WIP Update

Today marks three months and one week since I started drafting my current WIP, LILY AND LION. And as of yesterday, I have a second draft with my CPs.

Guys, this is unheard of for me. Even pre-baby, even when my husband was in Afghanistan and I had nothing better to do, I never wrote that fast. My first book took me three years to write and revise. My second, still a solid year. This is only my third finished and revised novel, and the whole experience has been an utter whirlwind.

It certainly helps that this is not the first book I’ve written about these characters. As I mentioned in my last post, this book was a new story set in the same world as my second completed, revised, and queried novel, with the same cast of characters. But what’s more is that I really let go of my process with this book. I wrote the scenes out of order. I changed character motivations and backstory halfway through the book. I left huge passages to myself of [INSERT SOMETHING HERE]. And as a result, I had a first draft in two and a half months – while working full time, and taking care of my daughter in the evenings (I’m not saying this to brag, I just can’t’ believe it myself. I’m pretty sure I blew off a lot of important responsibilities and didn’t spend enough time with my husband. It’s something I have to make up for now.)

Since this has been such an all-consuming process, it feels a little strange to not be working on it. Luckily for me, I’ve got some research to do before I start draft three – namely on voice. Because this book also happens to be my first ever first-person manuscript, and not only that, but it’s also dual POV. So I’ll be focusing a little more on how to distinguish between my two characters in my next draft. And, of course, there are agents to research and a Synopsis to write and CP books to read in preparation for sequels/revisions. But I just have to say that right now I feel really good about this book, and I can’t wait until the day when I can share more of it with all of you.



Dear readers. Let me tell you a story.

Once upon a time, I wrote a novel. I queried that novel and got…nothing. Ah well, so it goes. The novel was good, but it wasn’t great. It was kind of trope-city, and it certainly didn’t stand out in a crowded genre. I wasn’t heartbroken that the book didn’t get any bites. After all, I’ve only got a zillion other projects to work on, right?

But the thing I couldn’t let go of was these characters. Theses characters were, if I do say so myself, amazing. I was utterly in love with them, and in particular, their relationship with one another. So I started thinking…if I knew the issue was the story, and the trope-y-ness, why not write them a new story?

And then, on January 8, while listening to Lights “Muscle Memory” on repeat (yes, I’m obsessed with this song. Go listen to it now) I found that new story idea.

And now, dear readers. Now I’m almost 30K into this new book.

I can’t even tell you how excited I am about it. Does it still have tropes? Of course, they’re difficult to get away from, and some of them I just plain like. It still has princesses in ballgowns, and swordfighting, and typical High Fantasy creatures (unicorns instead of dragons, this time). But this story passes the Bechdel test. It has gender equality and diversity, things I didn’t realize I wasn’t writing until I got on Twitter. And it has an awful lot more standing in the way of our heroine and hero finding their HEA, making it a more exciting story.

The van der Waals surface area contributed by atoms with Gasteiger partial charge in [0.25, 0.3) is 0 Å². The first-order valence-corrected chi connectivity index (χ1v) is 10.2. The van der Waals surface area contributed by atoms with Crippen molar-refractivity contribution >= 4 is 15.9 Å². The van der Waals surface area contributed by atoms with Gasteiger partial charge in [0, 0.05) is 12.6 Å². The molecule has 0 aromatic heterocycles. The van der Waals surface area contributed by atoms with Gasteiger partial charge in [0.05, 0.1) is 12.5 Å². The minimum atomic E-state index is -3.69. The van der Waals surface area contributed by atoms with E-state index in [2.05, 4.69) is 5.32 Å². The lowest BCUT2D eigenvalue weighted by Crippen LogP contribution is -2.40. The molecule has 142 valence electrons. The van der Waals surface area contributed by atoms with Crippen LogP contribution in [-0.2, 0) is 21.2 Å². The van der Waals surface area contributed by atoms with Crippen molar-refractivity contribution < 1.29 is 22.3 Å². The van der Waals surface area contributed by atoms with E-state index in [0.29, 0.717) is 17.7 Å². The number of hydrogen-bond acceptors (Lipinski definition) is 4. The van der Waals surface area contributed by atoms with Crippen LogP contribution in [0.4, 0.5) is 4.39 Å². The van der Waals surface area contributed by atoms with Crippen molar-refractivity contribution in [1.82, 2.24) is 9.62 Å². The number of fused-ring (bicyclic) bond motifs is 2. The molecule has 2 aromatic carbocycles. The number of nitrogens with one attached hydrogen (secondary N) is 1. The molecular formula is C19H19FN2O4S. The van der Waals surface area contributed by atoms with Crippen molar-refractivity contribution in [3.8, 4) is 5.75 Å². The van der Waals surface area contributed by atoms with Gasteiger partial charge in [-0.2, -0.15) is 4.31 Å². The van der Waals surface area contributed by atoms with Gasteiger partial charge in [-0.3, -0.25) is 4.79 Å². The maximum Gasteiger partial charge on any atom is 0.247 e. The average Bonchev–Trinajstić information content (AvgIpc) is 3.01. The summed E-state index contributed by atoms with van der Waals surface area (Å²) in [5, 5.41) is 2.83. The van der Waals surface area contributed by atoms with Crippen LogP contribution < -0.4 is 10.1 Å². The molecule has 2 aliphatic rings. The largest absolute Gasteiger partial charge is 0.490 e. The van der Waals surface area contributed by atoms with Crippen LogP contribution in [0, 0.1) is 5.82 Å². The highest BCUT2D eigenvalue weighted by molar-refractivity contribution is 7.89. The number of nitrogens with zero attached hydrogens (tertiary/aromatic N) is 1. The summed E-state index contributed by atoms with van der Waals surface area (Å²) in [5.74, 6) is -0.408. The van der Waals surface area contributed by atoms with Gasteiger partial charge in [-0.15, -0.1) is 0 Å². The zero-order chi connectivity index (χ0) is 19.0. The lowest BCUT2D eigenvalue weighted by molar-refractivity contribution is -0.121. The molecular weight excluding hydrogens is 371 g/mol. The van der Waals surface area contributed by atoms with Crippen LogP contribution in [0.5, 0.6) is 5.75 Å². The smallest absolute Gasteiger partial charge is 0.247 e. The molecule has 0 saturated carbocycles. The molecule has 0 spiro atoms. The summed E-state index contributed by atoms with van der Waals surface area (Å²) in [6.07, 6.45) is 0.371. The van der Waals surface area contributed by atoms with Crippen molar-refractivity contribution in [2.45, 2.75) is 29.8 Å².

Will this be the book that lands me an agent? Who knows. But at 30K, I know that I love, love, love this story and whether or not it ever gets published, I know that writing it is the right choice for me.

So what are you all working on that you’re excited about?

Oh Hi 2015 + Six Things I Did/Learned in 2014

On my last blog post, I apologized for not posting in a month. That was in December of 2013. It’s been more than a year since then, so I think it’s officially safe to say that I’m the worst blogger ever. I will say that this whole blogging thing does not come naturally to me. Like most authors, I’m a bit of an introvert, and struggle with the balance between sharing too much and not enough information. But that’s no excuse! And so, dear readers, I promise to try (try!) to be a better blogger from now on.

So, to kick off my return to blogging, I want to share with you six things I did and/or learned in 2014! And oh boy, some of them are BIG.

1. I learned the importance of Twitter. The fact that so many people in the publishing industry, from writers to agents to editors, all congregate on one form of social media, and talk about issues relevant to the industry, still blows my mind. The wealth of information, people, and resources is magnificent. There are authors on Twitter who regularly schedule events, called “Pitch Events/Parties” that help us un-agented, un-published writers, to connect with agents and editors. Agents and editors use the hashtag #MSWL to post exactly what they’re looking for. And the supportive community among all authors, agented or not, is incredible.

Of course it has its downside as well. Twitter is on the internet (I know, shocking!), which means it’s open to everyone. Which means it’s permanent. If you publicly step out of line, or make a fool of yourself, people are going to notice – and remember. Luckily my personal experience has been nothing but positive, but I’ve seen others crash and burn, and it’s difficult to watch.